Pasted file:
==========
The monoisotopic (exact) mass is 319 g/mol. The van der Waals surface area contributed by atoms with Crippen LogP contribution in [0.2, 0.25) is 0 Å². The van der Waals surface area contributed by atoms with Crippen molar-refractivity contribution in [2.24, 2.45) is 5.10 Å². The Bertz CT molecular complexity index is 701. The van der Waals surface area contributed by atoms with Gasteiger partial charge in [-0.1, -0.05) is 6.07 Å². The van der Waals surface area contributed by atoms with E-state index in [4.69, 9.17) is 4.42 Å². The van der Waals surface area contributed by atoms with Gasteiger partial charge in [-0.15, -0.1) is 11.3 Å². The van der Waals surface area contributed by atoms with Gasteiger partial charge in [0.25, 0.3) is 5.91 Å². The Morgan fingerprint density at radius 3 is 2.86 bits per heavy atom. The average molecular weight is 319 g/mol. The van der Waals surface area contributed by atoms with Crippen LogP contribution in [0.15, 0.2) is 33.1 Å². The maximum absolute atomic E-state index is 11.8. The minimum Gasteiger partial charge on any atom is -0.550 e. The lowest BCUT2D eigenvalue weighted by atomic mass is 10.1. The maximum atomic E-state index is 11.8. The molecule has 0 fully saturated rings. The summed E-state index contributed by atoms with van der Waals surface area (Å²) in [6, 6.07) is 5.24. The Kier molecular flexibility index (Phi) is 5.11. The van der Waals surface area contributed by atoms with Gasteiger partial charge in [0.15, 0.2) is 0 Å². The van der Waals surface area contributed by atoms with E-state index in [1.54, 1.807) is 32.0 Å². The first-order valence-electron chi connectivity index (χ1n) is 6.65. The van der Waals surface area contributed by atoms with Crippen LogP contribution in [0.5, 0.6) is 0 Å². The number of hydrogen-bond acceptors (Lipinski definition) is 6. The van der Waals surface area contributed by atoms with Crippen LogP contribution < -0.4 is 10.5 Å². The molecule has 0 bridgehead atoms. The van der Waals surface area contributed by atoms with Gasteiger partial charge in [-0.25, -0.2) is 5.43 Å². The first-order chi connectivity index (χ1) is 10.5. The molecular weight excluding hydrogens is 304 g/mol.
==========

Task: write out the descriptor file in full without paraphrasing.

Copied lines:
The monoisotopic (exact) mass is 319 g/mol. The van der Waals surface area contributed by atoms with Crippen LogP contribution in [0.2, 0.25) is 0 Å². The van der Waals surface area contributed by atoms with Crippen molar-refractivity contribution in [2.24, 2.45) is 5.10 Å². The Bertz CT molecular complexity index is 701. The van der Waals surface area contributed by atoms with Gasteiger partial charge in [-0.1, -0.05) is 6.07 Å². The van der Waals surface area contributed by atoms with E-state index in [4.69, 9.17) is 4.42 Å². The van der Waals surface area contributed by atoms with Gasteiger partial charge in [-0.15, -0.1) is 11.3 Å². The van der Waals surface area contributed by atoms with Gasteiger partial charge in [0.25, 0.3) is 5.91 Å². The Morgan fingerprint density at radius 3 is 2.86 bits per heavy atom. The average molecular weight is 319 g/mol. The van der Waals surface area contributed by atoms with Crippen LogP contribution in [0.15, 0.2) is 33.1 Å². The maximum absolute atomic E-state index is 11.8. The minimum Gasteiger partial charge on any atom is -0.550 e. The lowest BCUT2D eigenvalue weighted by atomic mass is 10.1. The maximum atomic E-state index is 11.8. The molecule has 0 fully saturated rings. The summed E-state index contributed by atoms with van der Waals surface area (Å²) in [6, 6.07) is 5.24. The Kier molecular flexibility index (Phi) is 5.11. The van der Waals surface area contributed by atoms with Gasteiger partial charge in [0.15, 0.2) is 0 Å². The van der Waals surface area contributed by atoms with E-state index in [1.54, 1.807) is 32.0 Å². The first-order valence-electron chi connectivity index (χ1n) is 6.65. The van der Waals surface area contributed by atoms with Crippen LogP contribution in [0.5, 0.6) is 0 Å². The number of hydrogen-bond acceptors (Lipinski definition) is 6. The van der Waals surface area contributed by atoms with Crippen LogP contribution < -0.4 is 10.5 Å². The molecule has 0 bridgehead atoms. The van der Waals surface area contributed by atoms with Gasteiger partial charge in [-0.25, -0.2) is 5.43 Å². The first-order chi connectivity index (χ1) is 10.5. The molecular weight excluding hydrogens is 304 g/mol.